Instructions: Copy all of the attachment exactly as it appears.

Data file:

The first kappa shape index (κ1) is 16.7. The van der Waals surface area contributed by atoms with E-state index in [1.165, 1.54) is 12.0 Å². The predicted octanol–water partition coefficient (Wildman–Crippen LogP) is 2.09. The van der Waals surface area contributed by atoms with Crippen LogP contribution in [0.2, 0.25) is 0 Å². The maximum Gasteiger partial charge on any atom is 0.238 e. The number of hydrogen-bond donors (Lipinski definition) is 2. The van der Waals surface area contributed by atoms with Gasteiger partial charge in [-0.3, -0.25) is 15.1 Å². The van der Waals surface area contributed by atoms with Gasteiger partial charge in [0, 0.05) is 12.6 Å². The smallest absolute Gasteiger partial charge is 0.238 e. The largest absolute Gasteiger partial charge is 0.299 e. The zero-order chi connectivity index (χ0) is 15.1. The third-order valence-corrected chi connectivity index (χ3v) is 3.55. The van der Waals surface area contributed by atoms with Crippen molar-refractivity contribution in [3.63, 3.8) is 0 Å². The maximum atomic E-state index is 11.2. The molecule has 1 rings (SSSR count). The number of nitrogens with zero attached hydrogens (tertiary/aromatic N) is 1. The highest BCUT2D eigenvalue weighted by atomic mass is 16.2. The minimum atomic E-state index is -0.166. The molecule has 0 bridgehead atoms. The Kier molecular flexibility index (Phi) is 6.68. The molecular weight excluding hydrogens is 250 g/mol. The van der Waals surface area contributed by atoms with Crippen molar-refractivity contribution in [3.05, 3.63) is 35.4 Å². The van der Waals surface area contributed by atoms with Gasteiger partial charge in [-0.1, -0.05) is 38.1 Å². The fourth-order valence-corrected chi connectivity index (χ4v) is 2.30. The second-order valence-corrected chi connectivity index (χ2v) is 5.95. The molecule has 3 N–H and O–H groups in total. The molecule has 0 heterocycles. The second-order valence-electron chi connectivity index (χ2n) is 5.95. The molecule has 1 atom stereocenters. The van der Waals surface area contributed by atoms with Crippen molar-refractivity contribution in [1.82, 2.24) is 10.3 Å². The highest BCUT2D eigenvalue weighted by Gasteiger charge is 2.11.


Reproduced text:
The first kappa shape index (κ1) is 16.7. The van der Waals surface area contributed by atoms with E-state index in [1.165, 1.54) is 12.0 Å². The predicted octanol–water partition coefficient (Wildman–Crippen LogP) is 2.09. The van der Waals surface area contributed by atoms with Crippen LogP contribution in [0.2, 0.25) is 0 Å². The maximum Gasteiger partial charge on any atom is 0.238 e. The number of hydrogen-bond donors (Lipinski definition) is 2. The van der Waals surface area contributed by atoms with Gasteiger partial charge in [-0.3, -0.25) is 15.1 Å². The van der Waals surface area contributed by atoms with Gasteiger partial charge in [0, 0.05) is 12.6 Å². The smallest absolute Gasteiger partial charge is 0.238 e. The largest absolute Gasteiger partial charge is 0.299 e. The zero-order chi connectivity index (χ0) is 15.1. The third-order valence-corrected chi connectivity index (χ3v) is 3.55. The van der Waals surface area contributed by atoms with Crippen molar-refractivity contribution in [3.63, 3.8) is 0 Å². The maximum atomic E-state index is 11.2. The molecule has 1 rings (SSSR count). The number of nitrogens with zero attached hydrogens (tertiary/aromatic N) is 1. The highest BCUT2D eigenvalue weighted by atomic mass is 16.2. The minimum atomic E-state index is -0.166. The molecule has 0 bridgehead atoms. The Kier molecular flexibility index (Phi) is 6.68. The molecular weight excluding hydrogens is 250 g/mol. The van der Waals surface area contributed by atoms with Crippen molar-refractivity contribution in [3.05, 3.63) is 35.4 Å². The van der Waals surface area contributed by atoms with Gasteiger partial charge in [-0.1, -0.05) is 38.1 Å². The fourth-order valence-corrected chi connectivity index (χ4v) is 2.30. The second-order valence-corrected chi connectivity index (χ2v) is 5.95. The molecule has 3 N–H and O–H groups in total. The molecule has 0 heterocycles. The second-order valence-electron chi connectivity index (χ2n) is 5.95. The molecule has 1 atom stereocenters. The van der Waals surface area contributed by atoms with Crippen molar-refractivity contribution in [1.82, 2.24) is 10.3 Å². The highest BCUT2D eigenvalue weighted by Gasteiger charge is 2.11.